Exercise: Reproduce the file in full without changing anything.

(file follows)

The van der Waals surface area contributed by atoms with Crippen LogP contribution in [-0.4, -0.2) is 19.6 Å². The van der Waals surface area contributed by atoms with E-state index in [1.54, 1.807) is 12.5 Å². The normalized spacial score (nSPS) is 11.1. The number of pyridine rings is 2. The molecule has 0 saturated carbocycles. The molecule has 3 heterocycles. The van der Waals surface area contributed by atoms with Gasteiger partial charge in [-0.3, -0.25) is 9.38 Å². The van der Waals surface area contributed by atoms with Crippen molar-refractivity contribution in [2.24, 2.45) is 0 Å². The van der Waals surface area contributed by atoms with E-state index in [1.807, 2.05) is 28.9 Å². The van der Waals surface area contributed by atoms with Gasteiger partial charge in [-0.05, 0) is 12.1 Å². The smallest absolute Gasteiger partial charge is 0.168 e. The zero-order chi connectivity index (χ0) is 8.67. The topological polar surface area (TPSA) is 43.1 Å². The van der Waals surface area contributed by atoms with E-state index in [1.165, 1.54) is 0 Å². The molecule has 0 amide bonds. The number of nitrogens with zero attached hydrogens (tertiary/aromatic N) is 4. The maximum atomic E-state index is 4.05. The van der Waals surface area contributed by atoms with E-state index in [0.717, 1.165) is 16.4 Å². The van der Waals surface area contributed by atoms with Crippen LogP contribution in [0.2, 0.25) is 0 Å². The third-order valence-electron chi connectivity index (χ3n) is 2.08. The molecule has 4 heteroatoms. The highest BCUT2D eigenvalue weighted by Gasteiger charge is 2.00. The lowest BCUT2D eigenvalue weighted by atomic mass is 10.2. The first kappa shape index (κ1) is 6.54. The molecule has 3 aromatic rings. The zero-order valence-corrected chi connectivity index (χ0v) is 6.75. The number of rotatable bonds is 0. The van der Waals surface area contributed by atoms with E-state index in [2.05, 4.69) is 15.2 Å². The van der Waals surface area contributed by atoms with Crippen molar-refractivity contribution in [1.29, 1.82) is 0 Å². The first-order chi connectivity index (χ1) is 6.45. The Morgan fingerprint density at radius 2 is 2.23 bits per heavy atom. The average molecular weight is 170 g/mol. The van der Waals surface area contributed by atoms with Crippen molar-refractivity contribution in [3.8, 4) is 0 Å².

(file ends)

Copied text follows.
The van der Waals surface area contributed by atoms with Crippen LogP contribution in [-0.4, -0.2) is 19.6 Å². The van der Waals surface area contributed by atoms with E-state index in [1.54, 1.807) is 12.5 Å². The normalized spacial score (nSPS) is 11.1. The number of pyridine rings is 2. The molecule has 0 saturated carbocycles. The molecule has 3 heterocycles. The van der Waals surface area contributed by atoms with Gasteiger partial charge in [-0.3, -0.25) is 9.38 Å². The van der Waals surface area contributed by atoms with Crippen molar-refractivity contribution in [2.24, 2.45) is 0 Å². The van der Waals surface area contributed by atoms with E-state index in [1.807, 2.05) is 28.9 Å². The van der Waals surface area contributed by atoms with Gasteiger partial charge in [-0.05, 0) is 12.1 Å². The smallest absolute Gasteiger partial charge is 0.168 e. The zero-order chi connectivity index (χ0) is 8.67. The topological polar surface area (TPSA) is 43.1 Å². The van der Waals surface area contributed by atoms with E-state index in [1.165, 1.54) is 0 Å². The molecule has 0 amide bonds. The number of nitrogens with zero attached hydrogens (tertiary/aromatic N) is 4. The maximum atomic E-state index is 4.05. The van der Waals surface area contributed by atoms with E-state index in [0.717, 1.165) is 16.4 Å². The van der Waals surface area contributed by atoms with Crippen LogP contribution in [0.2, 0.25) is 0 Å². The third-order valence-electron chi connectivity index (χ3n) is 2.08. The molecule has 4 heteroatoms. The highest BCUT2D eigenvalue weighted by Gasteiger charge is 2.00. The lowest BCUT2D eigenvalue weighted by atomic mass is 10.2. The first kappa shape index (κ1) is 6.54. The molecule has 3 aromatic rings. The zero-order valence-corrected chi connectivity index (χ0v) is 6.75. The number of rotatable bonds is 0. The van der Waals surface area contributed by atoms with E-state index in [2.05, 4.69) is 15.2 Å². The van der Waals surface area contributed by atoms with Crippen molar-refractivity contribution in [1.29, 1.82) is 0 Å². The first-order chi connectivity index (χ1) is 6.45. The Morgan fingerprint density at radius 2 is 2.23 bits per heavy atom. The average molecular weight is 170 g/mol. The van der Waals surface area contributed by atoms with Crippen molar-refractivity contribution in [3.8, 4) is 0 Å².